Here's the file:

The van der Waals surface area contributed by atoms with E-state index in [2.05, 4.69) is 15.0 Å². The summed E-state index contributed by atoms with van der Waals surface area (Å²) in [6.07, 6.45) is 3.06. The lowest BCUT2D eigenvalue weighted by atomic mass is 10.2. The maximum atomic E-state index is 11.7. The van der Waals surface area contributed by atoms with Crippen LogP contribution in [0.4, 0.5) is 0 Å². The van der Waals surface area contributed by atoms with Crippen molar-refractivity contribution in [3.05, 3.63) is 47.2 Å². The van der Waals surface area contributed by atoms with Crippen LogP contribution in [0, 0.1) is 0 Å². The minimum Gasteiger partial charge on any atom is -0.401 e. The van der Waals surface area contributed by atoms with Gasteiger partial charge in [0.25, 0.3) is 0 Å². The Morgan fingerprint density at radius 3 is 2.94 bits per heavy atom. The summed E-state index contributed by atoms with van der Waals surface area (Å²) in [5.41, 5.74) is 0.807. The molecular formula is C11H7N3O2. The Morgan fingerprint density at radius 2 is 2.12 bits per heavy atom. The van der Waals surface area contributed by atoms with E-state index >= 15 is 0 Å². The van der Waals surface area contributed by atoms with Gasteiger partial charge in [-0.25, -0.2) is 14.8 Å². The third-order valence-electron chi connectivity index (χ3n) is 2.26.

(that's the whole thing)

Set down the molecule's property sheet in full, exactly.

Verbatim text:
The van der Waals surface area contributed by atoms with E-state index in [2.05, 4.69) is 15.0 Å². The summed E-state index contributed by atoms with van der Waals surface area (Å²) in [6.07, 6.45) is 3.06. The lowest BCUT2D eigenvalue weighted by atomic mass is 10.2. The maximum atomic E-state index is 11.7. The van der Waals surface area contributed by atoms with Crippen LogP contribution in [0.4, 0.5) is 0 Å². The van der Waals surface area contributed by atoms with Crippen molar-refractivity contribution in [3.05, 3.63) is 47.2 Å². The van der Waals surface area contributed by atoms with Crippen LogP contribution in [0, 0.1) is 0 Å². The minimum Gasteiger partial charge on any atom is -0.401 e. The van der Waals surface area contributed by atoms with Gasteiger partial charge in [0.25, 0.3) is 0 Å². The Morgan fingerprint density at radius 3 is 2.94 bits per heavy atom. The summed E-state index contributed by atoms with van der Waals surface area (Å²) in [5.41, 5.74) is 0.807. The molecular formula is C11H7N3O2. The Morgan fingerprint density at radius 2 is 2.12 bits per heavy atom. The van der Waals surface area contributed by atoms with E-state index >= 15 is 0 Å². The van der Waals surface area contributed by atoms with Gasteiger partial charge in [-0.25, -0.2) is 14.8 Å². The third-order valence-electron chi connectivity index (χ3n) is 2.26.